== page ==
Caveolae are noncoated invaginations of the plasma membrane that form in the presence of the protein caveolin. Caveolae are found in most cells, but are especially abundant in adipocytes. By high-resolution electron microscopy of plasma membrane sheets the detailed structure of individual caveolae of primary rat adipocytes was examined. Caveolin-1 and -2 binding was restricted to the membrane proximal region, such as the ducts or necks attaching the caveolar bulb to the membrane. This was confirmed by transfection with myc-tagged caveolin-1 and -2. Essentially the same results were obtained with human fibroblasts. Hence caveolin does not form the caveolar bulb in these cells, but rather the neck and may thus act to retain the caveolar constituents, indicating how caveolin participates in the formation of caveolae. Caveolae, randomly distributed over the plasma membrane, were very heterogeneous, varying in size between 25 and 150 nm. There was about one million caveolae in an adipocyte, which increased the surface area of the plasma membrane by 50%. Half of the caveolae, those larger than 50 nm, had access to the outside of the cell via ducts and 20-nm orifices at the cell surface. The rest of the caveolae, those smaller than 50 nm, were not open to the cell exterior. Cholesterol depletion destroyed both caveolae and the cell surface orifices.

National Category
Medical and Health Sciences
Identifiers
urn:nbn:se:liu:diva-14539 (URN)10.1091/mbc.E03-01-0050 (DOI)
Available from: 2007-06-01 Created: 2007-06-01 Last updated: 2017-12-13
3. Human, but not rat, IRS1 targets to the plasma membrane in both human and rat primary adipocytes
Open this publication in new window or tab >>Human, but not rat, IRS1 targets to the plasma membrane in both human and rat primary adipocytes
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2007 (English)In: Biochemical and Biophysical Research Communications - BBRC, ISSN 0006-291X, E-ISSN 1090-2104, Vol. 363, no 3, 840-845 p.Article in journal (Refereed) Published
Abstract [en]

Adipocytes are primary targets for insulin control of metabolism. The activated insulin receptor phosphorylates insulin receptor substrate-1 (IRS1), which acts as a docking protein for downstream signal mediators. In the absence of insulin stimulation, IRS1 in rat adipocytes is intracellular but in human adipocytes IRS1 is constitutively targeted to the plasma membrane. Stimulation of adipocytes with insulin increased the amount of IRS1 at the plasma membrane 2-fold in human adipocytes, but >10-fold in rat adipocytes, with the same final amount of IRS1 at the plasma membrane in cells from both species. Cross-transfection of rat adipocytes with human IRS1, or human adipocytes with rat IRS1, demonstrated that the species difference was due to the IRS1 protein and not the cellular milieus or posttranslational modifications. Chimeric IRS1, consisting of the conserved N-terminus of rat IRS1 with the variable C-terminal of human IRS1, did not target the plasma membrane, indicating that subtle sequence differences direct human IRS1 to the plasma membrane.

Keyword
Insulin receptor substrate; Human; Rat; Insulin; Plasma membrane; Signaling; Transfection; Caveolae
National Category
Medical and Health Sciences
Identifiers
urn:nbn:se:liu:diva-14540 (URN)10.1016/j.bbrc.2007.09.065 (DOI)
Available from: 2007-06-01 Created: 2007-06-01 Last updated: 2017-12-13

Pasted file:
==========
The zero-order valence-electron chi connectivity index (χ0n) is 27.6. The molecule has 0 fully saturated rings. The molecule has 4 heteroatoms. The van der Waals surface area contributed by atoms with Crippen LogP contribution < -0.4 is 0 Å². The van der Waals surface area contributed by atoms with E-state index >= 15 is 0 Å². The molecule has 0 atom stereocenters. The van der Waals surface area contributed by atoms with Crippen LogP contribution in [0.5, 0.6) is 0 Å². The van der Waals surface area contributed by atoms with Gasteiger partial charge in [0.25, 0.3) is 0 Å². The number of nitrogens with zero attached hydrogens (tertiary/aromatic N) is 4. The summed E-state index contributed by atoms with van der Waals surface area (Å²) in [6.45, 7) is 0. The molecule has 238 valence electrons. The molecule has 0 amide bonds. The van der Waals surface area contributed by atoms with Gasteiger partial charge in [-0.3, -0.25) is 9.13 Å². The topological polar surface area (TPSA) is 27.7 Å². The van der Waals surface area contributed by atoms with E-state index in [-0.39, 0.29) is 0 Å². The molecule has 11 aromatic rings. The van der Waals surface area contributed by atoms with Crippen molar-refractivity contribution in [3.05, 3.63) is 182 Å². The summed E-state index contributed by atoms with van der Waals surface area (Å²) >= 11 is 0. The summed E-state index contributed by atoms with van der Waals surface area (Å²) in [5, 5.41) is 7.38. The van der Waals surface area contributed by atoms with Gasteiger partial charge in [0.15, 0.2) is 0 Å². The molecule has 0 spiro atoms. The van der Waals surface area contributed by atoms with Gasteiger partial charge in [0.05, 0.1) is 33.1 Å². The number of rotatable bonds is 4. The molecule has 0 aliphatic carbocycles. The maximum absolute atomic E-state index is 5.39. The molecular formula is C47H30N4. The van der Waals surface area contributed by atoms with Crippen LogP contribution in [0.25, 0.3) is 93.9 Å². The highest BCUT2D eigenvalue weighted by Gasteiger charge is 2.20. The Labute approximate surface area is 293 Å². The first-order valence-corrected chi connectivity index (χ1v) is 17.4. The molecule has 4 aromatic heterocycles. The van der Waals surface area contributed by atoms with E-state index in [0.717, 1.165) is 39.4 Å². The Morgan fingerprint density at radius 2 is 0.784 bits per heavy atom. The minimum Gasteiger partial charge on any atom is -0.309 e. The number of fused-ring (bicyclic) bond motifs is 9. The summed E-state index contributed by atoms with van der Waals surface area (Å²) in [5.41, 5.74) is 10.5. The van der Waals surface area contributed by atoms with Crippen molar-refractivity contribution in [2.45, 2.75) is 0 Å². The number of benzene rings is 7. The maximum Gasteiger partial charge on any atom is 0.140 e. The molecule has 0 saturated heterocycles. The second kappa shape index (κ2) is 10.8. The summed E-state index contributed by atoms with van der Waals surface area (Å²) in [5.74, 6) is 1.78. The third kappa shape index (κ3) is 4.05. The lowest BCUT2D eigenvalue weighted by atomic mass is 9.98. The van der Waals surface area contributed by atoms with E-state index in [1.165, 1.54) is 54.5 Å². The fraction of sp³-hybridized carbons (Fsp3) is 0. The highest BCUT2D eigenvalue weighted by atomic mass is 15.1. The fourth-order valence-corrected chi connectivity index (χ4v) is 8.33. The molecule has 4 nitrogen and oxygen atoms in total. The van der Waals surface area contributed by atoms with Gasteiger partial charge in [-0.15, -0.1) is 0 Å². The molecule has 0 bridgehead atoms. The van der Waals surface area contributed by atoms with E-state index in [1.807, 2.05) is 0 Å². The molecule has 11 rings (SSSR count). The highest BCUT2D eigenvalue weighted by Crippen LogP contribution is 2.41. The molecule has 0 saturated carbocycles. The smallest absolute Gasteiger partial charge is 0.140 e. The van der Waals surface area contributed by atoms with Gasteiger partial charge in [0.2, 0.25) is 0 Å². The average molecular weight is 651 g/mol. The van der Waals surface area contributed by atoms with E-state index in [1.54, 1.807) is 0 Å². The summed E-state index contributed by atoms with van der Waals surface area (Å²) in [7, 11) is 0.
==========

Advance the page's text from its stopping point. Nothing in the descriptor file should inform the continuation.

4. Insulin-induced GLUT4 translocation to the plasma membrane is blunted in large compared with small primary fat cells isolated from the same individual
Open this publication in new window or tab >>Insulin-induced GLUT4 translocation to the plasma membrane is blunted in large compared with small primary fat cells isolated from the same individual
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2007 (English)In: Diabetologia, ISSN 0012-186X, E-ISSN 1432-0428, Vol. 50, no 8, 1716-1722 p.Article in journal (Refereed) Published
Abstract [en]

Aims/hypothesis: Several studies have suggested that large fat cells are less responsive to insulin than small fat cells. However, in these studies, large fat cells from obese individuals were compared with smaller fat cells from leaner participants, in effect making it impossible to draw conclusions about whether there is a causal relationship between fat cell size and insulin sensitivity. We hypothesised that small fat cells might be more insulin-responsive than large adipocytes when obtained from the same individual.

Materials and methods: We developed a method of sorting isolated primary human fat cells by using nylon filters of two different pore sizes. The cells were stained to visualise DNA, which allowed discrimination from artefacts such as lipid droplets. The sorted cells were left to recover overnight, since we had previously demonstrated that this is necessary for correct assessment of insulin response.

Results: We found similar amounts of the insulin receptor (IR), IRS-1 and GLUT4 when we compared small and large adipocytes from the same volunteer by immunoblotting experiments using the same total cell volume from both cell populations. Activation of IR, IRS-1 and Akt1 (also known as protein kinase B) by insulin was similar in the two cell populations. However, immunofluorescence confocal microscopy of plasma membrane sheets did not reveal any increase in the amount of GLUT4 in the plasma membrane following insulin stimulation in the large fat cells, whereas we saw a twofold increase in the amount of GLUT4 in the small fat cells.

Conclusions/interpretation: Our results support a causal relationship between the accumulation of large fat cells in obese individuals and reduced insulin responsiveness.

Keyword
Adipocyte, GLUT4, Human, Insulin, Insulin receptor, Insulin resistance, IRS-1, Primary fat cell
National Category
Medical and Health Sciences
Identifiers
urn:nbn:se:liu:diva-14541 (URN)10.1007/s00125-007-0713-1 (DOI)
Available from: 2007-06-01 Created: 2007-06-01 Last updated: 2017-12-13Bibliographically approved